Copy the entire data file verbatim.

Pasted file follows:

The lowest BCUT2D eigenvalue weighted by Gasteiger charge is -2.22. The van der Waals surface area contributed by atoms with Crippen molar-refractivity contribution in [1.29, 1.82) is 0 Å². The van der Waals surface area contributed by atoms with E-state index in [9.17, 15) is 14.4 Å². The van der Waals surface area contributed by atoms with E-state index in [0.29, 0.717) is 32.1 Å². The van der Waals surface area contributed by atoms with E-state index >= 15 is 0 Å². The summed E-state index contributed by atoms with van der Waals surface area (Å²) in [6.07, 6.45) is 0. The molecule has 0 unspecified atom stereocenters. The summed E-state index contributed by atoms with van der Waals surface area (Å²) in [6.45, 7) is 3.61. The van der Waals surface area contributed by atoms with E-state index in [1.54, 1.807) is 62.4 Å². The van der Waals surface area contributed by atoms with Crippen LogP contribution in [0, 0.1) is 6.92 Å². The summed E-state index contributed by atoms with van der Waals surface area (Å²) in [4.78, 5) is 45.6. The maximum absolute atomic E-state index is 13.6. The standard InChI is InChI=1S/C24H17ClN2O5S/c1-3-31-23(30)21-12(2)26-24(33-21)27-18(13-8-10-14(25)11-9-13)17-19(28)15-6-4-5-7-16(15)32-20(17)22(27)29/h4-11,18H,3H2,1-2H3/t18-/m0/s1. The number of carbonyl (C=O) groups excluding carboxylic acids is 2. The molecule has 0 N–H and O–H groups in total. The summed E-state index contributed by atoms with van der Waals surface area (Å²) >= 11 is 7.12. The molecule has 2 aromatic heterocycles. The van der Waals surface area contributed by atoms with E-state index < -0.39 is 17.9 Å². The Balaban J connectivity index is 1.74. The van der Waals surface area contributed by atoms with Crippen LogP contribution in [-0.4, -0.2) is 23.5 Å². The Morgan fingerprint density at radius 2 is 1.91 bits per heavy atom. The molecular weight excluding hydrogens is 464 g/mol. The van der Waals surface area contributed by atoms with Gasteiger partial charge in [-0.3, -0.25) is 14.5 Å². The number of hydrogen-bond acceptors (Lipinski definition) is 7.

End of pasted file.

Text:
The lowest BCUT2D eigenvalue weighted by Gasteiger charge is -2.22. The van der Waals surface area contributed by atoms with Crippen molar-refractivity contribution in [1.29, 1.82) is 0 Å². The van der Waals surface area contributed by atoms with E-state index in [9.17, 15) is 14.4 Å². The van der Waals surface area contributed by atoms with E-state index in [0.29, 0.717) is 32.1 Å². The van der Waals surface area contributed by atoms with E-state index >= 15 is 0 Å². The summed E-state index contributed by atoms with van der Waals surface area (Å²) in [6.07, 6.45) is 0. The molecule has 0 unspecified atom stereocenters. The summed E-state index contributed by atoms with van der Waals surface area (Å²) in [6.45, 7) is 3.61. The van der Waals surface area contributed by atoms with E-state index in [1.54, 1.807) is 62.4 Å². The van der Waals surface area contributed by atoms with Crippen LogP contribution in [0, 0.1) is 6.92 Å². The summed E-state index contributed by atoms with van der Waals surface area (Å²) in [4.78, 5) is 45.6. The maximum absolute atomic E-state index is 13.6. The standard InChI is InChI=1S/C24H17ClN2O5S/c1-3-31-23(30)21-12(2)26-24(33-21)27-18(13-8-10-14(25)11-9-13)17-19(28)15-6-4-5-7-16(15)32-20(17)22(27)29/h4-11,18H,3H2,1-2H3/t18-/m0/s1. The number of carbonyl (C=O) groups excluding carboxylic acids is 2. The molecule has 0 N–H and O–H groups in total. The summed E-state index contributed by atoms with van der Waals surface area (Å²) >= 11 is 7.12. The molecule has 2 aromatic heterocycles. The van der Waals surface area contributed by atoms with E-state index < -0.39 is 17.9 Å². The Balaban J connectivity index is 1.74. The van der Waals surface area contributed by atoms with Crippen LogP contribution in [-0.4, -0.2) is 23.5 Å². The Morgan fingerprint density at radius 2 is 1.91 bits per heavy atom. The molecular weight excluding hydrogens is 464 g/mol. The van der Waals surface area contributed by atoms with Gasteiger partial charge in [-0.3, -0.25) is 14.5 Å². The number of hydrogen-bond acceptors (Lipinski definition) is 7.